26 Each week of delayed maturity increased ATC/P by ca. 1%.
27 Reduced pullet feed costs resulting from feed restriction did not
28 offset increased service and grower payment costs to 5%
29 production. Increased pullet rearing costs were offset by breeder
30 feed savings and increased production by ca. 67 wk of age.
31 Projected ATC/E beyond 67 wk indicate severe feed restriction to
32 be more economical (lower ATC/E) than standard feeding practices.
33 ATC/P was most sensitive to changes in chick, feed and grower
34 payment costs. Projected increased pullet housing density lowered
35 ATC/P, which lowered the ATC/E even further for the more
36 restricted feeding programs. **
37
38 (Key words: Broiler breeder, Feed restriction, Economics)
39
40
41
42
43
44
45



46 iFlorida Agricultural Experiment Station Journal Series
47 Number ????.

48 2Poultry Science Department.


Food and Resource Economics Department.







2
1 INTRODUCTION

2 Growth and reproductive performance of broiler breeder

3 parent flocks have a direct impact on net returns to broiler

4 integrators. Economic gains from increased broiler breeder

5 reproductive efficiency can be of major significance given the

6 scale of the broiler industry today. The role of the breeding

7 hen as the basic profit unit in the integrated broiler industry

8 was recognized by Strain and Nordskog (1962) for many years.

9 Research on the biological effects of feed restriction on

10 female broiler breeder growth and reproduction has indicated a

11 number of advantages to such feeding programs. Unfortunately,

12 the economic consequences of these effects are rarely determined.

13 Proudfoot and Lamoreux (1973) compared "monetary returns"

14 resulting from full feeding, restricted feeding (75% of full

15 feed) and full feeding low protein diets (12.3%) during the

16 rearing period, as well as feed restriction during the laying

17 period of different meat-type strains. They found that feed

18 treatments used during the rearing period had a significant

19 effect on "monetary returns" from hatching egg production, with

20 the restricted feeding program resulting in higher monetary

21 gains. The adult breeder feed treatment (full fed vs. 90% of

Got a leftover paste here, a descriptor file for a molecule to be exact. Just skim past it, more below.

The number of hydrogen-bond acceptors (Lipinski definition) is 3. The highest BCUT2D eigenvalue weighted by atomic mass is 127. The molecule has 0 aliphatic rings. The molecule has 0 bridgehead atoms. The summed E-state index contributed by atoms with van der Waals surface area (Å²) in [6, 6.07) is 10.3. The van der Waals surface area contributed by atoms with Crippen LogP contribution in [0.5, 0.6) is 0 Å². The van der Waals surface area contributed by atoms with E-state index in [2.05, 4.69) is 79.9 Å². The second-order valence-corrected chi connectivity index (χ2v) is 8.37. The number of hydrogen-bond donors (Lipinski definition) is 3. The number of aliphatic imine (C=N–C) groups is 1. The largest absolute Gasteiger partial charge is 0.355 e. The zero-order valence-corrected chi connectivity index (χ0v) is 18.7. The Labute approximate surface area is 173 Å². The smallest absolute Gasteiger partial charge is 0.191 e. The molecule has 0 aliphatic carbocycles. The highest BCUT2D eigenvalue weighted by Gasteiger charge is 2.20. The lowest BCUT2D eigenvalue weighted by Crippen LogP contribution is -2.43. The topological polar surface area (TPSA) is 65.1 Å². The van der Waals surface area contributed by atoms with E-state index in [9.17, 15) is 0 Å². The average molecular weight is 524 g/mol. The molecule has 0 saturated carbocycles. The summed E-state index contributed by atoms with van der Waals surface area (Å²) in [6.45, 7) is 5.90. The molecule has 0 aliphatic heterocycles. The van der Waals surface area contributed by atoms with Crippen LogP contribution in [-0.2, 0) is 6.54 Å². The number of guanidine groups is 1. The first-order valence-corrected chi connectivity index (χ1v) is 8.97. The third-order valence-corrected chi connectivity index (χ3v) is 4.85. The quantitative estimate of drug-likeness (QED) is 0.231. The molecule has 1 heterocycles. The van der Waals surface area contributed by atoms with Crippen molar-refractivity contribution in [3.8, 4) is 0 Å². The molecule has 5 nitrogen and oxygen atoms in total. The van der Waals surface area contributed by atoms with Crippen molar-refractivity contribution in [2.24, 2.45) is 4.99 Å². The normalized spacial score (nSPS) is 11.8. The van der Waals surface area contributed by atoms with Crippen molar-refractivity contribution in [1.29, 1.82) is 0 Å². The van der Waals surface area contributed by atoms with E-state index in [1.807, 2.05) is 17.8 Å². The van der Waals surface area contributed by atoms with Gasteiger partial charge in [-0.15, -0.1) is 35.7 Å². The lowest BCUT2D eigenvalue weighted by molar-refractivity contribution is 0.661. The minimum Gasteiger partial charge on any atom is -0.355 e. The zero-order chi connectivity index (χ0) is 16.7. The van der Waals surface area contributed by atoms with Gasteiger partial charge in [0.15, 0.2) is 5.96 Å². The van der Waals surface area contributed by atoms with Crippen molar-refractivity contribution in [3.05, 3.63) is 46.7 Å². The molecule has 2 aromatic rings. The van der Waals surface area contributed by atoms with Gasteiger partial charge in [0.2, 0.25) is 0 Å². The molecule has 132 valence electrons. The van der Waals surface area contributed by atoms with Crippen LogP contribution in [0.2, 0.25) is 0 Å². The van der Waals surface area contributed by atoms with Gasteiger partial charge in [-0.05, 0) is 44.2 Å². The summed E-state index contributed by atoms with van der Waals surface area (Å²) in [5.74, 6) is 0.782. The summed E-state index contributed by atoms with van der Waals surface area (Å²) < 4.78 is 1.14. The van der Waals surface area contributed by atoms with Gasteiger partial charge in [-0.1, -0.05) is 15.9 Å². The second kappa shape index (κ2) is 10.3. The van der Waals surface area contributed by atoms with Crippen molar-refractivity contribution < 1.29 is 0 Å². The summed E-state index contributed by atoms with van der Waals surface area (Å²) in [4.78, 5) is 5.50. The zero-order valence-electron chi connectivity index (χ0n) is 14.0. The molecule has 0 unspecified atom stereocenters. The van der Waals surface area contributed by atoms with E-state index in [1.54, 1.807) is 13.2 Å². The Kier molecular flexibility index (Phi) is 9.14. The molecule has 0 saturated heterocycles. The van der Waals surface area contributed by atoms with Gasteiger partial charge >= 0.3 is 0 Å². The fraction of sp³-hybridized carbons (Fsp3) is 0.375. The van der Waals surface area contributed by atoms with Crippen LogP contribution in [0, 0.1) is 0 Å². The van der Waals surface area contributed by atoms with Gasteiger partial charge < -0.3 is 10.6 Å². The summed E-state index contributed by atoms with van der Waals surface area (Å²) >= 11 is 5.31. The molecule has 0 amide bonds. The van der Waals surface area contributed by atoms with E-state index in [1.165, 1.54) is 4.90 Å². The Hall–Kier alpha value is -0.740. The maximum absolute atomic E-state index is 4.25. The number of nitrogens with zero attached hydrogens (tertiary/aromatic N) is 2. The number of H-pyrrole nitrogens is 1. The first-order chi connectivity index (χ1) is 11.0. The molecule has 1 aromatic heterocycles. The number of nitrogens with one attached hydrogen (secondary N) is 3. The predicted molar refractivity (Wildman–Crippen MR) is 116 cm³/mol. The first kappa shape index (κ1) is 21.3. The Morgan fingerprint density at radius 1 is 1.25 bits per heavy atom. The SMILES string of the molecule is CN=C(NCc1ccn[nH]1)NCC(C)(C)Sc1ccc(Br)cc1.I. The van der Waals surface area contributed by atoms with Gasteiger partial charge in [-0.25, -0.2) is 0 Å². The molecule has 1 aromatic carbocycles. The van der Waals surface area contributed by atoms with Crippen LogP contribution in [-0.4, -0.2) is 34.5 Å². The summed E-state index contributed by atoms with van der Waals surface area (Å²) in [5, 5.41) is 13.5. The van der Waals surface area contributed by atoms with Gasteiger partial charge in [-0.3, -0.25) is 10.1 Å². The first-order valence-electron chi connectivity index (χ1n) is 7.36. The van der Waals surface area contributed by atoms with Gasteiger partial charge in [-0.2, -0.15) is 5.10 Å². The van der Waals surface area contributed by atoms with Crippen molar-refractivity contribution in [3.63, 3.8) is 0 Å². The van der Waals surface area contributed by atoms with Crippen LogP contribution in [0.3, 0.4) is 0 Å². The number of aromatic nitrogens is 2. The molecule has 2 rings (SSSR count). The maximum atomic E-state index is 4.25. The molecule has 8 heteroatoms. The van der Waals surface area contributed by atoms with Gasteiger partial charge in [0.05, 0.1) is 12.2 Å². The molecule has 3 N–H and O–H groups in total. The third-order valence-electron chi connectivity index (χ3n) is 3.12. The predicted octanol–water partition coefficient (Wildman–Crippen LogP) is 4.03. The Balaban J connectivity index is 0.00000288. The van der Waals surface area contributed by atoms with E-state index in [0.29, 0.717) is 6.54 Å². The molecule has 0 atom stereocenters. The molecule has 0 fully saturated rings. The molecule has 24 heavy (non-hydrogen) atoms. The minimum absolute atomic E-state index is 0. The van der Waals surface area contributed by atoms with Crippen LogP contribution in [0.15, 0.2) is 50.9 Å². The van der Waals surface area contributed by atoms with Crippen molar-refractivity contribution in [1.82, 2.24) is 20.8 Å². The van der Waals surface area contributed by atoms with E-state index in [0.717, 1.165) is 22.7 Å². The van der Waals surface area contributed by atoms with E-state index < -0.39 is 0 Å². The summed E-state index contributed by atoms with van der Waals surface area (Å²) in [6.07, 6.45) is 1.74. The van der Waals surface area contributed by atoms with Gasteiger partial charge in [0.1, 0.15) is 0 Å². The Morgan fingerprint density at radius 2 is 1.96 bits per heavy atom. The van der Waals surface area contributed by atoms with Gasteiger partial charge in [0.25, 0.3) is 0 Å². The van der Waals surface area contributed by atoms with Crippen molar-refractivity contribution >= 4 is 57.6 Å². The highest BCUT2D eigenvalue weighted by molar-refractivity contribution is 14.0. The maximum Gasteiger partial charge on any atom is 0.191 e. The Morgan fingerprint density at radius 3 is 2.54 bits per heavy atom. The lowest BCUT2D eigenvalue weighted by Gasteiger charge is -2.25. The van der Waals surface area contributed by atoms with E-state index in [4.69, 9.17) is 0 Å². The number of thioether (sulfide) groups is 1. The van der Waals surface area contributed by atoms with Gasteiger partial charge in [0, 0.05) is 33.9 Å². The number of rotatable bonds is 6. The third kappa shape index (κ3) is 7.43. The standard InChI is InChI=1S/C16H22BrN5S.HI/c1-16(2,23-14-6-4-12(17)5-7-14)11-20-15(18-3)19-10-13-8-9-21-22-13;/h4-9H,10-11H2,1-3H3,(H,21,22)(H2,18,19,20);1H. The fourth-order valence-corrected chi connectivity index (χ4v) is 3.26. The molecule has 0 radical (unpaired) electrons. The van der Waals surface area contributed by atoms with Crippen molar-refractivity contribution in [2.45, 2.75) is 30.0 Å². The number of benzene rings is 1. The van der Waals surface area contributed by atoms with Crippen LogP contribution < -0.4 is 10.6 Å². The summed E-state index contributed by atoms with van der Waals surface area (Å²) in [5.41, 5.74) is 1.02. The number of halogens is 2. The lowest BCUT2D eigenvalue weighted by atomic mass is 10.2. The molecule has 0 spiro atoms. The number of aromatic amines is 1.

22 full fed) had no significant effect on*either gross revenue or

23 profit.

24 Proudfoot et al. (1984) evaluated the economic effect of

25 feed restriction during the laying period on the performance of

26 dwarf and normal broiler breeder hens. "Monetary returns" per









1 hen housed for normal breeder hens were significantly higher than

2 for dwarf breeders. This was true despite a significantly lower

3 dwarf breeder level of feed consumption per dozen hatching eggs

4 produced. No difference in returns due to a level of feed

5 restriction 5% below standard could be detected. These authors

6 noted that if dwarf females were housed more densely than normal

7 females, fixed costs of production could be less per bird and

8 provide greater "total returns" to the hatching egg producer than

9 normal broiler breeder strains housed at lower densities.

10 The hypothesis to be tested in this analysis is: If broiler

11 breeders are severely feed restricted (levels below current

12 recommendations) during the rearing period and the resulting

13 biological response is an equivalent but delayed reproductive

14 performance relative to standard practices (Fattori et al. ????),

15 then economic benefits, from a lowered average total cost of

16 production, would accrue to the pullet grower, hatching egg

17 producer and broiler integrator.

18 The specific objectives were to: 1) examine the effect of

19 feed restriction on pullet rearing cost structure; 2) determine

20 the cost of extending the rearing period (delayed sexual

21 maturity) resulting from various levels of feed restriction; 3)

22 test the sensitivity of,the average total cost of rearing a

23 pullet to changes in component costs; 4) compare average total

24 costs of hatching egg production for various degrees of feed

25 restriction; 5) derive the change in cost structure during the

26 rearing period from changes in the density of pullets per unit









1 area;,and 6) derive the change in breeder hen laying cost

2 structure resulting from increased pullet rearing density,

3 assuming,no change to bird performance.

4

5 MATERIALS AND METHODS

6 Feeding Programs and Production Coefficients